Austin Symphony tries out 15 new selections this season

Archive of programs shine light on symphony’s — and city’s — history


Highlights

Turns out, hundreds of printed programs for Austin Symphony have been preserved.

Austin Symphony programs provide a rare look at Austin’s culture, economy and creative evolution.

Could it be true that this season the Austin Symphony will perform 15 works it has never before played? After all, the ensemble goes back to 1911. That is a lot of concerts, almost all of them consisting of at least three or four musical pieces. Surely, the major works of the classical repertoire have been performed here at least once?

“It’s part luck that so many pieces this season are firsts for the Austin Symphony,” music director Peter Bay says. “I try to include works that are well-known to everyone as well as works that aren’t. Sometimes, the selection of the soloist triggers ideas for the rest of the program, such as (pianist) Anton Nel’s interest in playing Mozart as well as something on harpsichord for our first concert.”

Just how would the symphony staff know what has been played during the past 106 years? Turns out, hundreds of printed programs have been preserved and are stored, high and dry, in a narrow storage room just off the entrance of the symphony’s offices on Red River Street. New public relations expert Rachel Santorelli, who comes to Austin from the Lansing Symphony Orchestra, gave us access to the trove, which includes reproductions of the inaugural program from April 25, 1911.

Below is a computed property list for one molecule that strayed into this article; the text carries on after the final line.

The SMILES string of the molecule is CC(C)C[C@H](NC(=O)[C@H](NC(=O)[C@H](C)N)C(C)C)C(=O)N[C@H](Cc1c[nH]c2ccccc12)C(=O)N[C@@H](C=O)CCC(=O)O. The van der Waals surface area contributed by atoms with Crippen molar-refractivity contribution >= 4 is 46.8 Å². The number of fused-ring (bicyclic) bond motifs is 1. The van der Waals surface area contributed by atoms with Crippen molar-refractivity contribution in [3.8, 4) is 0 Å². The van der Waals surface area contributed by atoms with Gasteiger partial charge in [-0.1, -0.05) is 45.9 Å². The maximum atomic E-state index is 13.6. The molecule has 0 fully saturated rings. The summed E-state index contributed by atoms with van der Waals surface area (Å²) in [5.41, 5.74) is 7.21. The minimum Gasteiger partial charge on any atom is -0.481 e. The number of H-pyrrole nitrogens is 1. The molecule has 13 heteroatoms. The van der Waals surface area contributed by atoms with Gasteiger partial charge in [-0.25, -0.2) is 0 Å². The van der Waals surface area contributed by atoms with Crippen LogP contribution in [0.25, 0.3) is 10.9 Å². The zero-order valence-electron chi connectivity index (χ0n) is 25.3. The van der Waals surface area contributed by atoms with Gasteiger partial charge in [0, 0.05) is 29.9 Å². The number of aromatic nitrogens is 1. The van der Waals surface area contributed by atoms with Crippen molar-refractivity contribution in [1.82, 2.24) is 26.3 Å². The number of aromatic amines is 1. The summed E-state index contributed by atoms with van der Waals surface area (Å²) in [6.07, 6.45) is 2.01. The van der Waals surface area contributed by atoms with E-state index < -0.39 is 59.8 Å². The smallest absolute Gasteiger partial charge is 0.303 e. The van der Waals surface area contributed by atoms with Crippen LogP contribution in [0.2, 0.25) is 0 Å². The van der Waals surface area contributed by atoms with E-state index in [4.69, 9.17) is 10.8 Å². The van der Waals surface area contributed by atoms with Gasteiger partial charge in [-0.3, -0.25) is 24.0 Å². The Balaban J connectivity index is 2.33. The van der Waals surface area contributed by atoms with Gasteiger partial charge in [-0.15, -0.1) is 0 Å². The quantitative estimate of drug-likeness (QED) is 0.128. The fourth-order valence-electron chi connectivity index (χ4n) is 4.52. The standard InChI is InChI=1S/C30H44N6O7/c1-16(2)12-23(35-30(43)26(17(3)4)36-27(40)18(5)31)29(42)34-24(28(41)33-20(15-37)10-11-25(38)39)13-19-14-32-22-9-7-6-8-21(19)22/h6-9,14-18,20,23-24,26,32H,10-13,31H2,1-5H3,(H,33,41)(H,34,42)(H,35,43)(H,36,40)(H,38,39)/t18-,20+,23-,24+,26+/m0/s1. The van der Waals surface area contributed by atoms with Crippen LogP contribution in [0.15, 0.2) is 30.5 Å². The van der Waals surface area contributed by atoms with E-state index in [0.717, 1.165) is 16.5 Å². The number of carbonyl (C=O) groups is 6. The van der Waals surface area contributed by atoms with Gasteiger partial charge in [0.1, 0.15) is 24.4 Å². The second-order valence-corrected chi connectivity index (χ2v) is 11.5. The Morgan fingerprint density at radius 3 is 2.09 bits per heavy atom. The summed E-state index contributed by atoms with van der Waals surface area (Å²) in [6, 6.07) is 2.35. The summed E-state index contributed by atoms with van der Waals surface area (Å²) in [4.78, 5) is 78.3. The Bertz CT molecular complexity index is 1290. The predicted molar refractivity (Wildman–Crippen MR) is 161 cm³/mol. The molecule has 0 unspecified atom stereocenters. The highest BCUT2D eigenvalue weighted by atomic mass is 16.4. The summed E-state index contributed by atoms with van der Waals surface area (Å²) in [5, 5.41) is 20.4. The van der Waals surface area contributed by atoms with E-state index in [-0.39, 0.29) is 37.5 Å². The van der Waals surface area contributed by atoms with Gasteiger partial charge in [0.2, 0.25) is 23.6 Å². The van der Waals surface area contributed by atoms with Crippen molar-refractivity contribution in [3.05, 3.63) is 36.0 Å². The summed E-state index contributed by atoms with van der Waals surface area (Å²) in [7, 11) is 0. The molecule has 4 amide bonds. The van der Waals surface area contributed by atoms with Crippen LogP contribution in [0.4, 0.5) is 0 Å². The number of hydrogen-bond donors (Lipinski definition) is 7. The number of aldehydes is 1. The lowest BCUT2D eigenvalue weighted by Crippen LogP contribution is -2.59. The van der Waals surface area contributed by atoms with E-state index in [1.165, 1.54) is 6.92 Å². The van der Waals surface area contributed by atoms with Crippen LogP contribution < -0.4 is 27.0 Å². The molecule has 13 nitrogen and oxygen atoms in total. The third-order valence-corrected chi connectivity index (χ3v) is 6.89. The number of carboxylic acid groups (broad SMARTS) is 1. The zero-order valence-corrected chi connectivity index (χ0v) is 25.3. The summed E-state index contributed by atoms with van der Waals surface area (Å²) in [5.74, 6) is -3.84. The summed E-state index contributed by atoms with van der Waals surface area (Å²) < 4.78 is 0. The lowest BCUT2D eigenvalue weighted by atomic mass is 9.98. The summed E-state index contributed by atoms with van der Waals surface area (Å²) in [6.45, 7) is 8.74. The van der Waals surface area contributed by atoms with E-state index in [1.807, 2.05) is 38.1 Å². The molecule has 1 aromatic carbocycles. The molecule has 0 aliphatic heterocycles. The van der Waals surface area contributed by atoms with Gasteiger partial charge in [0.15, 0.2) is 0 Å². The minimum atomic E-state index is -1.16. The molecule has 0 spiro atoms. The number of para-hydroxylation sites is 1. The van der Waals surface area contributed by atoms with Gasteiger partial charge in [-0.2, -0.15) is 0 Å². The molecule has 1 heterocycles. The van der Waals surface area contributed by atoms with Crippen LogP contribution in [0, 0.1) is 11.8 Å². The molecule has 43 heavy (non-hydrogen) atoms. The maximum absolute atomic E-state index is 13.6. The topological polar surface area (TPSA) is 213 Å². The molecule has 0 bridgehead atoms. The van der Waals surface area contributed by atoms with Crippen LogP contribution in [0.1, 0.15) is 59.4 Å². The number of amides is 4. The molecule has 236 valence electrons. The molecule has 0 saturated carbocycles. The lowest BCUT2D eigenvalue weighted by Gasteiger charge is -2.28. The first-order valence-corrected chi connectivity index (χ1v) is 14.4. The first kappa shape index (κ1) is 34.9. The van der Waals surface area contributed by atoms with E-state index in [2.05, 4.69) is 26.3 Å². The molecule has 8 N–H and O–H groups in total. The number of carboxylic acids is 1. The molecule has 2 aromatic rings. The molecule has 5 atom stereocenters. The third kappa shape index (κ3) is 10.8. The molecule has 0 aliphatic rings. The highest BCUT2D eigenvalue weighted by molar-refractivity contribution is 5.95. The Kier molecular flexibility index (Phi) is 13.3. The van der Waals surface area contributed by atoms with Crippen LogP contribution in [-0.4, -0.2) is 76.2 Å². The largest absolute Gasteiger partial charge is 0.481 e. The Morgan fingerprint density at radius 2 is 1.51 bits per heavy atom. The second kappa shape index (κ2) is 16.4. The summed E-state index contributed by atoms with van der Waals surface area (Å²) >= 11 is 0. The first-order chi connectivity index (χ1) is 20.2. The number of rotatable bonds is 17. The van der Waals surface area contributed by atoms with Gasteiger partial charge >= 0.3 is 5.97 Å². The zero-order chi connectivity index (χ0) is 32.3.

About the size of a Catholic holy card and printed on gray stock, it announces that the Austin Symphony Society will be led by Dr. Hans Harthan at the Hancock Opera House, a grand venue formerly located at West Sixth Street and Congress Avenue. The second page lists the new society’s “patronesses,” which include some Old Austin surnames, such as Pennybaker, Ramsey, Hancock, Brush, Bremond and Bickler. The list of musicians includes, even then, four women. The group’s first piece ever? W.A. Mozart’s Symphonie in C No. 28.

Taken as a whole, these preserved programs provide a rare look at Austin’s cultural, economic and creative evolution.

By 1913, Harthan had been replaced as conductor by professor William Besserer. He was followed by Frank LeFevre Reed in 1917. Sadly, the record falters for 20 years after 1918, so we don’t know from the extant programs what was played during those decades. The archives pick up again regularly after Dec. 12, 1938, and are fairly complete through last season.

Back then, the orchestra played in Gregory Gymnasium at the University of Texas. Yes, where the Longhorn volleyball team now tears up the competition. It is certainly a loud place now, but who knows what the acoustics were like in the 1930s? The orchestra had grown in size by then, and the repertoire, then as now, included a lot of Beethoven, Tchaikovsky and Brahms. Each concert was given only once.